New microbicide trial set to launch; Shorter Hep C treatment for people with HIV; and more…

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The following “What We’re Reading” collection is a compilation of recent articles making headlines in HIV and TB news.

“Facts” vaginal tenofovir gel study set to launch: The Follow-on African Consortium for Tenofoivr Studies (Facts) study is set to launch in South Africa, following up on the Caprisa 004 trial that found a 59 percent reduction in the risk of HIV infection among women who consistently used the vaginal microbicide gel. Facts is the first South African-led multi-site trial, and the Times of India reports that investigators will also determine whether participants find enhanced sexual pleasure when using the gel, as was found in earlier microbicidal gel studies.

Shorter therapy for HIV positive patients infected with Hep C: A retrospective study involving 50 HIV-positive gay men with acute hepatitis C in Amsterdam found that 24 weeks of therapy, versus the standard 48-week treatment, might be enough to clear the infection. The findings were published in a recent issue of the journal AIDS, which noted an ongoing epidemic of sexually transmitted hepatitis C in HIV-positive gay men in northern Europe.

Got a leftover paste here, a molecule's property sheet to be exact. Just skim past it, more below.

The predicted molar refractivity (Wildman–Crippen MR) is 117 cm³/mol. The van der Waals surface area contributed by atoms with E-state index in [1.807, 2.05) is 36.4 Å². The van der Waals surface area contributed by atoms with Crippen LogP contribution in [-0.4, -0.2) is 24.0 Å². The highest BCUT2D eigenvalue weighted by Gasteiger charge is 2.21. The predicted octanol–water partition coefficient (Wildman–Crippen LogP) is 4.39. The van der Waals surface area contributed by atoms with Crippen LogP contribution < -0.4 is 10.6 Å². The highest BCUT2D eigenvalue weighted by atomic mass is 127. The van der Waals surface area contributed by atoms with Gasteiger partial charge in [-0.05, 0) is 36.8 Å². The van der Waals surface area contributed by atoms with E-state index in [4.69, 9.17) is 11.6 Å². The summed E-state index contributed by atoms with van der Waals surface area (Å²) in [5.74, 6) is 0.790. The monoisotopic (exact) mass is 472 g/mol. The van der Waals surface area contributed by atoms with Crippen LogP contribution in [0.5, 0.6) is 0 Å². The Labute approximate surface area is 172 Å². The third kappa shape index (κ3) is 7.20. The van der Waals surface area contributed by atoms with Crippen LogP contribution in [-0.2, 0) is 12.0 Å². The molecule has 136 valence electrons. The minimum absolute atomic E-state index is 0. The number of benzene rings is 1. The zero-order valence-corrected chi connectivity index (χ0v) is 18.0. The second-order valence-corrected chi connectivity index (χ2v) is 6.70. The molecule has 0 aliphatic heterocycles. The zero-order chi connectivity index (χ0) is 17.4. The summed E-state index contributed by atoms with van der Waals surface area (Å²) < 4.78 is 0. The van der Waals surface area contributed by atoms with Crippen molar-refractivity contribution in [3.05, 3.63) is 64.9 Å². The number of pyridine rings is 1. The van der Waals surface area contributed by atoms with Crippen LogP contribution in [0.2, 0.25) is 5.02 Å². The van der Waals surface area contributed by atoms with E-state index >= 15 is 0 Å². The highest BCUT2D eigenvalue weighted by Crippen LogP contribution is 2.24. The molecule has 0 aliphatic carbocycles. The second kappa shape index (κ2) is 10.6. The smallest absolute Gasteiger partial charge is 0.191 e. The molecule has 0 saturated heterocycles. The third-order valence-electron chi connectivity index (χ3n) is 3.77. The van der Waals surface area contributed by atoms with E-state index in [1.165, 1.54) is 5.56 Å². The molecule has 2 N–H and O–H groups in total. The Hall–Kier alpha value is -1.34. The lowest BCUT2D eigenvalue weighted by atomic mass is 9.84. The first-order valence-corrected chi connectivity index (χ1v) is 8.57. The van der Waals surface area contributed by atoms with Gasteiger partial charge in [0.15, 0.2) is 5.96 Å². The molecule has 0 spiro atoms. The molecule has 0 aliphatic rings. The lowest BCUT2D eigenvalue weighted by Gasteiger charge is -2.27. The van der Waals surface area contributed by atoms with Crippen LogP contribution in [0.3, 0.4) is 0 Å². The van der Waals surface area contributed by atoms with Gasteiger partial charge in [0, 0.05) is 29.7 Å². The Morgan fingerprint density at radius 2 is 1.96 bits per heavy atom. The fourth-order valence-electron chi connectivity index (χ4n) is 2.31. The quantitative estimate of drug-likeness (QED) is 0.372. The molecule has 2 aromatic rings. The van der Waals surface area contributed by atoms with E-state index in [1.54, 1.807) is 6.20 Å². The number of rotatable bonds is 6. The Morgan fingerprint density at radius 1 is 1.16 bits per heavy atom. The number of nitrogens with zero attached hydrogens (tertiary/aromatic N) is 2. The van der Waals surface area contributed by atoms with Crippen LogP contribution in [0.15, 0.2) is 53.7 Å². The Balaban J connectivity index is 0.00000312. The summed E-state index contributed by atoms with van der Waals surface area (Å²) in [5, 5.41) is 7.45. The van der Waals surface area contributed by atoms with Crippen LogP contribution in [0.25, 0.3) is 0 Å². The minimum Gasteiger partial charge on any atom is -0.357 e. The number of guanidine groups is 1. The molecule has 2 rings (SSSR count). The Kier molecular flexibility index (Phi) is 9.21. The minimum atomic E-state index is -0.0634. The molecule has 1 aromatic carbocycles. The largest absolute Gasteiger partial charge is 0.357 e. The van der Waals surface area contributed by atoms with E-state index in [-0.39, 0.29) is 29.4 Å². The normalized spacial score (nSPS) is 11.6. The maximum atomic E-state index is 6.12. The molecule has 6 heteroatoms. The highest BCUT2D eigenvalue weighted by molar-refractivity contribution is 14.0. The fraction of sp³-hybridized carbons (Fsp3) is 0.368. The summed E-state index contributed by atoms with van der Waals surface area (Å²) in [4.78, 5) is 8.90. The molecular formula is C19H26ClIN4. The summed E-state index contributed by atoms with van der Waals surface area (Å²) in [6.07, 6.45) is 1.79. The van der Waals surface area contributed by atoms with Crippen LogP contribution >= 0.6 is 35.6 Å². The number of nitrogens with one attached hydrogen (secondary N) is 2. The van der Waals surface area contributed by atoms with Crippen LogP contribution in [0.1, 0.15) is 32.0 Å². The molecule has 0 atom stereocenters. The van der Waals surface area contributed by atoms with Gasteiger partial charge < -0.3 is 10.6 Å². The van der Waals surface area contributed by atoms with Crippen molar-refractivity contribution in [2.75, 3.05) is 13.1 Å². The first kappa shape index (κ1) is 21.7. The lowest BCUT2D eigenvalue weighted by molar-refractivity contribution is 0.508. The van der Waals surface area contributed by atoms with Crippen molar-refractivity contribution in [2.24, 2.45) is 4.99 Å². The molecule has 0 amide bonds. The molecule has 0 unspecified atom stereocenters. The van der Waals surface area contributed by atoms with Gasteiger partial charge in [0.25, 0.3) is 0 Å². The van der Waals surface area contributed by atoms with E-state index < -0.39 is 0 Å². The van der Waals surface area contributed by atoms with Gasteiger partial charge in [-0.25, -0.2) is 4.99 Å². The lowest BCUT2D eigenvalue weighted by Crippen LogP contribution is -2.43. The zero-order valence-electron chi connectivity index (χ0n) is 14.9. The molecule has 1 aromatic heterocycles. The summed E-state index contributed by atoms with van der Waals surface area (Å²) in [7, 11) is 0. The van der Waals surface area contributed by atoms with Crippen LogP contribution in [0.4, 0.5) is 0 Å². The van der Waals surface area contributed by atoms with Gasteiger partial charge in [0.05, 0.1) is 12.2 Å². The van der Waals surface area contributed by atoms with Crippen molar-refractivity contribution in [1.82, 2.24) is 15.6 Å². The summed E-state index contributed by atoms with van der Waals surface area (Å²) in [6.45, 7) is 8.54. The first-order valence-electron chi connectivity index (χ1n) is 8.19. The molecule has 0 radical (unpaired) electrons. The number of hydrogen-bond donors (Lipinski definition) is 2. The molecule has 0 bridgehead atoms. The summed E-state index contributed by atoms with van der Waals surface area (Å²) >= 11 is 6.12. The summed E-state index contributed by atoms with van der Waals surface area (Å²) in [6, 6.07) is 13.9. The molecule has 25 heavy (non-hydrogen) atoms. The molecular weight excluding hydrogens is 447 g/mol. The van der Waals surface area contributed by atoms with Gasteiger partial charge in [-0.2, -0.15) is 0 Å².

U.S. Global Health Investments: The Evidence on Health, Diplomatic, and Economic Impact: The Foundation for AIDS Research (amfAR) released a new issue brief reviewing the evidence of the various impacts of U.S. investments in global health. The brief looks at the U.S. President’s Emergency Plan for AIDS Relief, the President’s Malaria Initiative, the Global Health Initiative, as well as U.S. contributions to the Global Fund to Fight AIDS, Tuberculosis and Malaria – looking beyond alleviating disease burden to evaluate the national security, economic and diplomatic benefits of these programs.

The End of AIDS?: This article in The Economist takes the findings from the HPTN 052 study results announced in May – which shows that putting HIV-infected persons on antiretroviral therapy reduces their risk of sexually transmitting the disease to an HIV negative partner by more than 96 percent – along with other recent research findings, to map a way to the end of the global AIDS epidemic with strategic investments in proven-effective interventions. Several outlets had great articles commemorating the 30 years since the first scientific reports of what would become HIV/AIDS, including this comprehensive timeline from

Global Fund Identifies Stock-Out Risks in 20 Countries: According to a recent article, Executive Director of The Global Fund to Fight AIDS, Tuberculosis and Malaria Michel Kazatchkine recently reported to the Fund’s Board that they have identified drug stock-out risks in 20 countries. This includes one unnamed country that has already experienced stock-outs of several antiretroviral drugs.


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